Prof Wright helped set up a hospital in Moyamba, a five-hour drive from the capital Freetown, where they helped treat the influx of patients. It was the first time he had seen this unforgiving disease. “It causes cognitive impairment, diarrhoea, vomiting and headaches, you get a sudden rash and you bleed from your eyes and nose – and from every extremity.”

The death rate is just over 50 per cent. “You know on average that one in two people will die and there’s no effective cure.” It has claimed the lives of young and old, men and women, boys and girls and Prof Wright admits that being unable to comfort a terrified, dying child was hard to take. “You never get used to that,” he says.

It is a cruel disease that can appear to be fading only to return with a vengeance. “Patients would come in and seem quite fit and healthy and you think they’re going to be OK, then they take a nosedive for the worse.”

Given the fact he and his team were working in close proximity to such desperately ill people, did he fear for his own safety?

“You’re aware of the risks but we were taking every possible precaution. The risk is greatest in the later stages and then immediately after a person has died their body is swarming with the Ebola virus.”

Which is why when he returned home to his family just after Christmas and began the 21-day “quarantine” period there was a sense of relief. However, his elation at being reunited with his wife and children was tempered by the news a few days later that his colleague Pauline Cafferkey had contracted the disease. Thankfully she survived and is now recovering but it shows just how dangerous and unpredictable Ebola can be.

In between shifts at the hospital he wrote a series of eloquent and informative blogs. In one, written shortly before he returned home, he talks about an older woman called Saffie who recovered, despite being in a bad way when she was first brought in. “There are two exits from the red zone,” he wrote. “The first is the mortuary exit, and half our patients will pass through this door on their way to safe burial. The second is the ‘happy door’ with a shower of chlorinated water and then the sweet freedom of the green zone. Saffie exited through the happy door to pick up her life once more. She will continue to face adversity as she tries to integrate back into her village. Ebola survivors are stigmatised and shunned. Their community will fear them as carriers and be suspicious of their return.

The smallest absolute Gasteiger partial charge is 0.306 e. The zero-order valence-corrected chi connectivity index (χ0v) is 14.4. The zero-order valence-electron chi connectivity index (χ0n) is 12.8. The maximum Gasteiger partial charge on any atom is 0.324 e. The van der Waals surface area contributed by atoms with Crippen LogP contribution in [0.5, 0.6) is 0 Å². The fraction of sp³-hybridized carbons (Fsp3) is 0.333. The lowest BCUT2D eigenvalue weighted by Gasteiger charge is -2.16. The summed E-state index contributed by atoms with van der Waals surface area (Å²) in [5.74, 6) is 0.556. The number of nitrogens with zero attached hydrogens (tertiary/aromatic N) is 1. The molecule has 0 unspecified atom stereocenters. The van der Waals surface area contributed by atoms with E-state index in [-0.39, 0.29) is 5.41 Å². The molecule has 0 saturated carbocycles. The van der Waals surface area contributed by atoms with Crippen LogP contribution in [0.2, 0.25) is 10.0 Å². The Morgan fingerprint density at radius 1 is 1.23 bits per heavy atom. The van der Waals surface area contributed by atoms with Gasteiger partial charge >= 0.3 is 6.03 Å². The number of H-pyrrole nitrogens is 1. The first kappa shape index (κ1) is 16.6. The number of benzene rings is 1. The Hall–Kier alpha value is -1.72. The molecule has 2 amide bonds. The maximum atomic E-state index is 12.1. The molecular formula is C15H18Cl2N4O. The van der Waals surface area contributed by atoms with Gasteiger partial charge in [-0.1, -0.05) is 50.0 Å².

“Everything she owns will be burnt (clothes, blankets, mattresses) or decontaminated, in a scorched earth approach to Ebola eradication. But she is alive, and the whole team is buzzing with excitement. This is what we have come here for: Curing Ebola, one patient at a time.” It was one of those little, heart-warming victories that gave the doctors and nurses hope in the face of a tide of human misery.

It’s estimated that more than 8,900 people have now died, mostly in Sierra Leone, Guinea and Liberia, but the worst is now over. “It’s very much on the wane, there might be a few little spikes but it’s under control,” says Prof Wright, who is among the experts on BBC Radio 4’s Ebola Junction programme later this month.

But what happens next in Sierra Leone? “The country has been ravaged by this disease, the health service has been obliterated and many of the dead are health workers. “People don’t want to go to health clinics because they’re scared of catching Ebola. Maternal mortality is at record levels, family planning services have collapsed and diseases such as TB and HIV neglected, so the biggest challenge is rebuilding the shattered health services there.”

Lessons have to be learned, too, by the international community. “We have to make sure we are prepared and can intervene quickly next time Ebola hits Africa, because it will return.”